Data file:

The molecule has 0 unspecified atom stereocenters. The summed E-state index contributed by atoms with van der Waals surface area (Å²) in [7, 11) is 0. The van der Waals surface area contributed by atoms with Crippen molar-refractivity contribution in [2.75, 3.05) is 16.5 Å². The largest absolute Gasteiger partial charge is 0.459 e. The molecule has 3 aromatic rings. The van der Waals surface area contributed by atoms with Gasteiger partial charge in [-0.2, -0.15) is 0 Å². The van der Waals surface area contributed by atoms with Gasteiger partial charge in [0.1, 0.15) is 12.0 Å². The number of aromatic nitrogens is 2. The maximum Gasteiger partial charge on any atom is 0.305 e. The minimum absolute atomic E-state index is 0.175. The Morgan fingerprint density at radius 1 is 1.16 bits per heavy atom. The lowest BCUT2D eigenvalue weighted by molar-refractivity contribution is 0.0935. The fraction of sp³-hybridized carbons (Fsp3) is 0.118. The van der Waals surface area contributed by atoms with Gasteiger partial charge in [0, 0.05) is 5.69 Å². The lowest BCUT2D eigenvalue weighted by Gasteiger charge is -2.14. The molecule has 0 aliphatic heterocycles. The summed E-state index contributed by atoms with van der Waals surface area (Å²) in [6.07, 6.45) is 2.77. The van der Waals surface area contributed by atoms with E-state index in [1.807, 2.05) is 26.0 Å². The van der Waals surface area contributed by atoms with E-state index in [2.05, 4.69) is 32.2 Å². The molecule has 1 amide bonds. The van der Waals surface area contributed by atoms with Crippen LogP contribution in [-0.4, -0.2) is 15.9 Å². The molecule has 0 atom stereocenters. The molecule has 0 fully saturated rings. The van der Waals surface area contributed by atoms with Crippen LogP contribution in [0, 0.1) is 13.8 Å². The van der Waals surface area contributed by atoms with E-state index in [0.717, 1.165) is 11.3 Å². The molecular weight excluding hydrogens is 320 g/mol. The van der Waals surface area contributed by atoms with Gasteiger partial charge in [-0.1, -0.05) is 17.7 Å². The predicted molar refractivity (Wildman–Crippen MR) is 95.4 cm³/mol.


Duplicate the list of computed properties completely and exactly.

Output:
The molecule has 0 unspecified atom stereocenters. The summed E-state index contributed by atoms with van der Waals surface area (Å²) in [7, 11) is 0. The van der Waals surface area contributed by atoms with Crippen molar-refractivity contribution in [2.75, 3.05) is 16.5 Å². The largest absolute Gasteiger partial charge is 0.459 e. The molecule has 3 aromatic rings. The van der Waals surface area contributed by atoms with Gasteiger partial charge in [-0.2, -0.15) is 0 Å². The van der Waals surface area contributed by atoms with Gasteiger partial charge in [0.1, 0.15) is 12.0 Å². The number of aromatic nitrogens is 2. The maximum Gasteiger partial charge on any atom is 0.305 e. The minimum absolute atomic E-state index is 0.175. The Morgan fingerprint density at radius 1 is 1.16 bits per heavy atom. The lowest BCUT2D eigenvalue weighted by molar-refractivity contribution is 0.0935. The fraction of sp³-hybridized carbons (Fsp3) is 0.118. The van der Waals surface area contributed by atoms with Gasteiger partial charge in [0, 0.05) is 5.69 Å². The lowest BCUT2D eigenvalue weighted by Gasteiger charge is -2.14. The molecule has 0 aliphatic heterocycles. The summed E-state index contributed by atoms with van der Waals surface area (Å²) in [6.07, 6.45) is 2.77. The van der Waals surface area contributed by atoms with E-state index in [1.807, 2.05) is 26.0 Å². The van der Waals surface area contributed by atoms with E-state index in [2.05, 4.69) is 32.2 Å². The molecule has 1 amide bonds. The van der Waals surface area contributed by atoms with Crippen LogP contribution in [-0.4, -0.2) is 15.9 Å². The molecule has 0 atom stereocenters. The molecule has 0 fully saturated rings. The van der Waals surface area contributed by atoms with Crippen LogP contribution in [0, 0.1) is 13.8 Å². The van der Waals surface area contributed by atoms with E-state index in [0.717, 1.165) is 11.3 Å². The molecular weight excluding hydrogens is 320 g/mol. The van der Waals surface area contributed by atoms with Gasteiger partial charge in [-0.1, -0.05) is 17.7 Å². The predicted molar refractivity (Wildman–Crippen MR) is 95.4 cm³/mol.